Iwakuni- Barracks 1687, Room 301

A few years ago, a Marine living in that room committed suicide. He broke the mirror in a fit of drunken rage and slit his wrist with one of the shards of broken glass.

Since then, there have been reports from other soldiers staying in the room that sometimes very late at night when looking into the mirror, the dead marine stares back from somewhere deep inside.

Hiroshima and Nagasaki

It should come as no surprise that these two sites of such terrible tragedy are haunted by the unfortunate souls who perished during the nuclear bomb attacks at the end of World War II.

Ghostly voices are heard at twilight crying and screaming for help.

Okinawa: Camp Hansen- Gate #3

After darkness falls, every weekend a soldier with blood all over his World War II fatigues and a cigarette in his hand would ask the gate guard: “Gotta light?” The MP would oblige and as soon the cigarette was lit, the soldier would disappear.

Whether you believe this or not, gate #3 at Camp Hansen is closed because of this reported haunting.

Tokyo: Akasaka Mansion

Many guests have reported seeing specters standing at the end of their beds, white mists coming in through the air vents and sudden changes of temperature in their rooms.

Some have reported a feeling of someone stroking their heads while they sleep, and one person claimed she was dragged from her bed to the other side of the room and then back again. Scratch marks on her back the next day corroborated her story.

Yokosuka Naval Base: Gridley Tunnel

It is thought that the ghost of this narrow, one-way tunnel that runs through a hill is that of a Samurai warrior who was on his way to avenge the death of his lord when he was ambushed and cut down in the tunnel. Because he failed in his mission, he can’t leave his place of death.

Visions of the samurai as reported by passing motorists have caused several accidents in the tunnel over the years.

Himuro Mansion: Tokyo Outskirts

The basis of the survival horror video game series that deals with ghosts, exorcism, and dark Shinto rituals, “Fatal Frame,” Himuro Mansion was the site of a brutal family murder and sacrifice.

Many weird happenings have been reported in and near the old mansion; including apparitions of those who once lived there, bloody handprints and sprays of blood, which mysteriously appear on the walls.

Sometimes, a small girl in a kimono is seen in one of the windows. To add to the mansion’s mystery, no one knows the significance of the vast tunnels the run underneath.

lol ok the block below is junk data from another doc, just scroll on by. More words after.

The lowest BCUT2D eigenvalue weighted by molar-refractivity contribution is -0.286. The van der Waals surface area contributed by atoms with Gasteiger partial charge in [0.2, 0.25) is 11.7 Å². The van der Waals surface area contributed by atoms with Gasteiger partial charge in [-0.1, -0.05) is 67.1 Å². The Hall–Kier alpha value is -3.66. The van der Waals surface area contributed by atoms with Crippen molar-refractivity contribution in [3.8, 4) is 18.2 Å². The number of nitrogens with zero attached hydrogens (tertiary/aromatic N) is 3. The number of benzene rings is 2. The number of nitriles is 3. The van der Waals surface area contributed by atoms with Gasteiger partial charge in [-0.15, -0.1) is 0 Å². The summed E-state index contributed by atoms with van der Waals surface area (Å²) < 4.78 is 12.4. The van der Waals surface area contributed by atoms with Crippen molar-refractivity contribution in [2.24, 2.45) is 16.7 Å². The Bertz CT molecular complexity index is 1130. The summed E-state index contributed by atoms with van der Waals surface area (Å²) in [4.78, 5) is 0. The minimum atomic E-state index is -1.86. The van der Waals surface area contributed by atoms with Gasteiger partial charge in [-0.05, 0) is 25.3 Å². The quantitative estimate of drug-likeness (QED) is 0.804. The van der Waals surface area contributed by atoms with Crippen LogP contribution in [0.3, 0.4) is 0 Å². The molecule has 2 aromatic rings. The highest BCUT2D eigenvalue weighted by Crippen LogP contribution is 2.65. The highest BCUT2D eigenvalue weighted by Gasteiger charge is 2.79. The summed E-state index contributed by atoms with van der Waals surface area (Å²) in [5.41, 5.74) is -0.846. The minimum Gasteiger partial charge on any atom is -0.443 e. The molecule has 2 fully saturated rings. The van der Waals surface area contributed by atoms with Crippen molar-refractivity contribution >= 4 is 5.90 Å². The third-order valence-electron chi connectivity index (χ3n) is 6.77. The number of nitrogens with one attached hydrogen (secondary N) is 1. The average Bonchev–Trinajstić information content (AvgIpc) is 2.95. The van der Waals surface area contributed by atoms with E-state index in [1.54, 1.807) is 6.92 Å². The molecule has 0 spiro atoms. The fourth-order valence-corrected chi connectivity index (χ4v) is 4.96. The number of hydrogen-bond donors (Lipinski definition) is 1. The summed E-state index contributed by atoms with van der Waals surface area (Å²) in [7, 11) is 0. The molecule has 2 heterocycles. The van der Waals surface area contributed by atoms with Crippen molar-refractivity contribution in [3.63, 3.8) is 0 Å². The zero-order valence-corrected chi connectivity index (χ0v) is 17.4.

Yokohama: Ikego-The Middle Gate

The Middle Gate marks the spot where a concentration camp from the World War II era once stood. Here, thousands of Chinese and Korean people were put to work and then killed by the Japanese army. Today it serves as a U.S. military housing base.

There are five incinerators on the premises and three gates that separate it from the Japanese community. At the middle gate, patrol guards have reported hearing voices and footsteps, and have described the feeling of being watched by unseen eyes.

One recurring vision concerns a Japanese soldier from World War II in a brown uniform with no legs floating between the middle and back gates.

These incidents are part of a much bigger picture, as there are many more haunted spots in Japan. Most but not all date back to the era of World War II.

If you plan a visit to one of these spooky places, whatever you do, don’t go alone! - WeirdAsia

Yurei Attack!: The Japanese Ghost Survival Guide

Tales of Old Japan: Folklore, Fairy Tales, Ghost Stories and Legends of the Samurai

Japanese Ghost Stories: Spirits, Hauntings, and Paranormal Phenomena (Tuttle Classics)


Thursday, January 23, 2014

Appalachian Haunting Sends Family South


Standing behind the bar at Grayton Beach, Florida's 'The Red Bar', Big Dave Carney is an imposing figure. Broad shouldered and standing 6 foot 5 inches tall, he wears his hair in the queue style, a mostly shorn head except for a small braid of hair in the back.

Despite his size, Carney met his match on a farm his family owns in Virginia and North Carolina: A farm that he swears is haunted.

Carney quickly warms up to most everyone who takes the time to order a drink at The Red Bar. He jumps at the opportunity to wax on about life’s little slip-ups and misadventures. A conversational journeyman, his stories are not only interesting but, allowed to wend naturally, have a happy talent of growing exponentially in entertainment value.